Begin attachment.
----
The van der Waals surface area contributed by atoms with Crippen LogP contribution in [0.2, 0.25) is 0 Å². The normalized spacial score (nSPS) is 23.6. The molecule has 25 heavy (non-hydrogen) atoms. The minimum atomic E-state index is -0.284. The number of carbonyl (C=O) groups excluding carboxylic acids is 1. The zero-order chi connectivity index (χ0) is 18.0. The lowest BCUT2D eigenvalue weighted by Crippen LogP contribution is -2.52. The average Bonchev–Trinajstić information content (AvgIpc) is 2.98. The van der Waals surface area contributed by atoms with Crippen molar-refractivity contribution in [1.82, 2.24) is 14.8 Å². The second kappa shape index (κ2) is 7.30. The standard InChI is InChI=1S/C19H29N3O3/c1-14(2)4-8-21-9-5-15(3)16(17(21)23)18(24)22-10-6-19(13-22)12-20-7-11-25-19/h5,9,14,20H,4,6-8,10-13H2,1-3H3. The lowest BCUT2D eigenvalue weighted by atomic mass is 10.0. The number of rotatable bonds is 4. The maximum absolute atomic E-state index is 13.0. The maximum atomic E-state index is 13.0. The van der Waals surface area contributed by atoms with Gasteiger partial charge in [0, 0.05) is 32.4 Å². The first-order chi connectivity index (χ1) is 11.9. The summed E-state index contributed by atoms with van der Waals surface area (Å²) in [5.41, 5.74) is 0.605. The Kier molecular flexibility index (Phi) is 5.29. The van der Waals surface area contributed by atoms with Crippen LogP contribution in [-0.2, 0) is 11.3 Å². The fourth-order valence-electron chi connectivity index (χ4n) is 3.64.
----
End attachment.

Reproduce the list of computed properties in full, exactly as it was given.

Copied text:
The van der Waals surface area contributed by atoms with Crippen LogP contribution in [0.2, 0.25) is 0 Å². The normalized spacial score (nSPS) is 23.6. The molecule has 25 heavy (non-hydrogen) atoms. The minimum atomic E-state index is -0.284. The number of carbonyl (C=O) groups excluding carboxylic acids is 1. The zero-order chi connectivity index (χ0) is 18.0. The lowest BCUT2D eigenvalue weighted by Crippen LogP contribution is -2.52. The average Bonchev–Trinajstić information content (AvgIpc) is 2.98. The van der Waals surface area contributed by atoms with Crippen molar-refractivity contribution in [1.82, 2.24) is 14.8 Å². The second kappa shape index (κ2) is 7.30. The standard InChI is InChI=1S/C19H29N3O3/c1-14(2)4-8-21-9-5-15(3)16(17(21)23)18(24)22-10-6-19(13-22)12-20-7-11-25-19/h5,9,14,20H,4,6-8,10-13H2,1-3H3. The lowest BCUT2D eigenvalue weighted by atomic mass is 10.0. The number of rotatable bonds is 4. The maximum absolute atomic E-state index is 13.0. The maximum atomic E-state index is 13.0. The van der Waals surface area contributed by atoms with Gasteiger partial charge in [0, 0.05) is 32.4 Å². The first-order chi connectivity index (χ1) is 11.9. The summed E-state index contributed by atoms with van der Waals surface area (Å²) in [5.41, 5.74) is 0.605. The Kier molecular flexibility index (Phi) is 5.29. The van der Waals surface area contributed by atoms with Crippen LogP contribution in [-0.2, 0) is 11.3 Å². The fourth-order valence-electron chi connectivity index (χ4n) is 3.64.